Yep I did this for years. And then the penny dropped.

I was looking for something specific, and in looking for it I had to go plough through a whole heap of gear that I had either hardly used or not used at all.

The One-Year Rule

I put all this gear in a box (or three) and put that lot in the garage and invented the one-year rule.

And one year later the stuff was still there unused. I sold it all.

And unusually for me I learned from this lesson, and now only buy something if I specifically need it, or if I see something that will help me take better photos.

Ongoing Gear Lust

OK I’m not perfect – I have bought the odd thing that I did not need. But the real takeaway from this is that I do not look for gear any more – what I do is look for gear to fix a problem when a problem arises.

This is where I prove myself.

I am still using a Canon 6D Mk 1 – it took great photos in 2014 when I bought it and it still takes great photos in 2020. And will do so in 2021.

Which takes me nicely on to the next point…

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#TravelTuesday with Dave (that’s me) is here again! Starting with the travel before we get into the photography, it’s getting closer and closer to a re-booked flight to Iceland I postponed from late last year. I was due to travel in October but things weren’t looking good, COVID-wise, so I shifted the trip to March. I’m starting to think that maybe I had false hope! We’ll see, only time will tell, but in the meantime I’m looking forward to the Travel Photography Conference next week where I’ll be presenting two classes:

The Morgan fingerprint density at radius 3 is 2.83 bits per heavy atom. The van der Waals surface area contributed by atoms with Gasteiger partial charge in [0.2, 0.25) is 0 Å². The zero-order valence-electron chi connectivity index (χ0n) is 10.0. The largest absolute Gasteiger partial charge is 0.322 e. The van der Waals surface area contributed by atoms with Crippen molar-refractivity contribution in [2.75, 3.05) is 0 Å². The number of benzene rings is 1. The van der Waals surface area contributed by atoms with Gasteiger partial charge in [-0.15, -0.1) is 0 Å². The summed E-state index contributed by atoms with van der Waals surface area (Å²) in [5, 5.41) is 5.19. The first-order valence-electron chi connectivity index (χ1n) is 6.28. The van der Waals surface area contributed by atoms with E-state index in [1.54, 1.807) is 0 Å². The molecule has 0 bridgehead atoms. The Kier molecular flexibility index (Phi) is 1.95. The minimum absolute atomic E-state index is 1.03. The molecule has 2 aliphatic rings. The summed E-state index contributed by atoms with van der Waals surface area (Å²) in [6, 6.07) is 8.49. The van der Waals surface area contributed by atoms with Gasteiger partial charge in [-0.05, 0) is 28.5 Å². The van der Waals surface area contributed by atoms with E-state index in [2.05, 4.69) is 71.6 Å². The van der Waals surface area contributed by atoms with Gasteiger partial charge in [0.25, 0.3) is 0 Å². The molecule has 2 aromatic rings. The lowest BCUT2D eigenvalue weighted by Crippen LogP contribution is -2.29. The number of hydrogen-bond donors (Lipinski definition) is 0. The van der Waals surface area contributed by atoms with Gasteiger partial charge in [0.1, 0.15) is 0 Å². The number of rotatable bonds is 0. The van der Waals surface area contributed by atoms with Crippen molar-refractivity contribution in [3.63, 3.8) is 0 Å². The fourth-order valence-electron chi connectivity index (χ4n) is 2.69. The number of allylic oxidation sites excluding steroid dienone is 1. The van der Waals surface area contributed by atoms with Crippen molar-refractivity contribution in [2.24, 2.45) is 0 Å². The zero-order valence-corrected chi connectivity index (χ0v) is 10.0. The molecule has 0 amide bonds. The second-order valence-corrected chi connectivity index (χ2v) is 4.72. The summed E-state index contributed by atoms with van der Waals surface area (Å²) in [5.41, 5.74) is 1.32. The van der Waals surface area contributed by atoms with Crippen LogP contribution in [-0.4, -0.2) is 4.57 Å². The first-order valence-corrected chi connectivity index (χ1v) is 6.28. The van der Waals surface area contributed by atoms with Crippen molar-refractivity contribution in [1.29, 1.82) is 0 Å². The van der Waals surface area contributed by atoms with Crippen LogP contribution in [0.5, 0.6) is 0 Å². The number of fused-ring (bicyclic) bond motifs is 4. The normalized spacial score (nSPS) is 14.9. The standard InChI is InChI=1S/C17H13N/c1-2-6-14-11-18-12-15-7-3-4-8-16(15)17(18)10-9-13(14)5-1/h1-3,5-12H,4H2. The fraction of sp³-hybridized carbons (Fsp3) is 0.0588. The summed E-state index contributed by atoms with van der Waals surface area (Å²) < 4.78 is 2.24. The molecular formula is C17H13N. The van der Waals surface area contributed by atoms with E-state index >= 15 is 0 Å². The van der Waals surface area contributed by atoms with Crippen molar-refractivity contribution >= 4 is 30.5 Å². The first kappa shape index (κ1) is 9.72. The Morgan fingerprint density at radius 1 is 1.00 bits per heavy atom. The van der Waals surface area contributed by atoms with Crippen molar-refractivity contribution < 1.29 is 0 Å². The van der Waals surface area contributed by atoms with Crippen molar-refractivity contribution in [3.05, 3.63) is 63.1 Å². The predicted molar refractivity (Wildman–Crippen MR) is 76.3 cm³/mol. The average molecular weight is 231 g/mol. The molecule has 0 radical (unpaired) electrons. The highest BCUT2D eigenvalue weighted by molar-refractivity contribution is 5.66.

But today I actually want to lay down some particularly useful photo gear advice. Here it is!

There are two pieces of gear which are worth investing in because they support our most important items – our camera and our lens. Those two things are our tripod and our straps.

3 Legged Thing in Iceland

When it comes to tripods, think of it this way: that three legged thing (see what I did there?) is responsible for holding up our camera and it’s important we choose a tripod that can achieve this without compromise. It needs to be strong, robust, sturdy, and a whole load of other adjectives, so that it meets this goal and performs not only to help us capture the best images whilst being portable and functional, but also protects the gear it carries. I’ve tried and tested plenty of tripods and derivatives thereof, and I’ve landed on the following two companies to ensure my gear is kept safe whilst being all-round awesome when it comes to photography: –

3LeggedThing, and Platypod

Both of these companies are run by people who have a genuine passion for photography and who pay great attention to detail to ensure only the very best quality ends up in our arsenal.

Platypod in Norway